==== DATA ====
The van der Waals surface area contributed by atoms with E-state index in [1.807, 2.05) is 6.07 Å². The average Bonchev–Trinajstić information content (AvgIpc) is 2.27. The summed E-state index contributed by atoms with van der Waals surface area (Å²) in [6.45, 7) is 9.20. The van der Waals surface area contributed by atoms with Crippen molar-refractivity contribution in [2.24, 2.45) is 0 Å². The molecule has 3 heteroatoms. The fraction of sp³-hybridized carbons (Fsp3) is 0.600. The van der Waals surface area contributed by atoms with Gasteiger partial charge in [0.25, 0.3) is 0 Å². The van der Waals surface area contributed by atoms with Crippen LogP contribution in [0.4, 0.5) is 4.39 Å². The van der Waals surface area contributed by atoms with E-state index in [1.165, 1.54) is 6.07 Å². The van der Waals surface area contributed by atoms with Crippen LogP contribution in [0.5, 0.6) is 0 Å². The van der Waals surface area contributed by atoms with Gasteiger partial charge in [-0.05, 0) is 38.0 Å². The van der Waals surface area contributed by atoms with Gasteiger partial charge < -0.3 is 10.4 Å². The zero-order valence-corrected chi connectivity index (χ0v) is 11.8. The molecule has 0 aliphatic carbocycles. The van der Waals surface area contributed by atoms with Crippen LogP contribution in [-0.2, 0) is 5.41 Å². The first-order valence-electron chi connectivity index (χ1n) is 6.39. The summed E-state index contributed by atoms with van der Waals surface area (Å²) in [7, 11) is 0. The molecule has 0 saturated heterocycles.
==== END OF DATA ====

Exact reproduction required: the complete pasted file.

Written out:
The van der Waals surface area contributed by atoms with E-state index in [1.807, 2.05) is 6.07 Å². The average Bonchev–Trinajstić information content (AvgIpc) is 2.27. The summed E-state index contributed by atoms with van der Waals surface area (Å²) in [6.45, 7) is 9.20. The van der Waals surface area contributed by atoms with Crippen molar-refractivity contribution in [2.24, 2.45) is 0 Å². The molecule has 3 heteroatoms. The fraction of sp³-hybridized carbons (Fsp3) is 0.600. The van der Waals surface area contributed by atoms with Gasteiger partial charge in [0.25, 0.3) is 0 Å². The van der Waals surface area contributed by atoms with Crippen LogP contribution in [0.4, 0.5) is 4.39 Å². The van der Waals surface area contributed by atoms with E-state index in [1.165, 1.54) is 6.07 Å². The van der Waals surface area contributed by atoms with Crippen LogP contribution in [0.5, 0.6) is 0 Å². The van der Waals surface area contributed by atoms with Gasteiger partial charge in [-0.05, 0) is 38.0 Å². The van der Waals surface area contributed by atoms with Gasteiger partial charge < -0.3 is 10.4 Å². The zero-order valence-corrected chi connectivity index (χ0v) is 11.8. The molecule has 0 aliphatic carbocycles. The van der Waals surface area contributed by atoms with Crippen LogP contribution in [-0.2, 0) is 5.41 Å². The first-order valence-electron chi connectivity index (χ1n) is 6.39. The summed E-state index contributed by atoms with van der Waals surface area (Å²) in [7, 11) is 0. The molecule has 0 saturated heterocycles.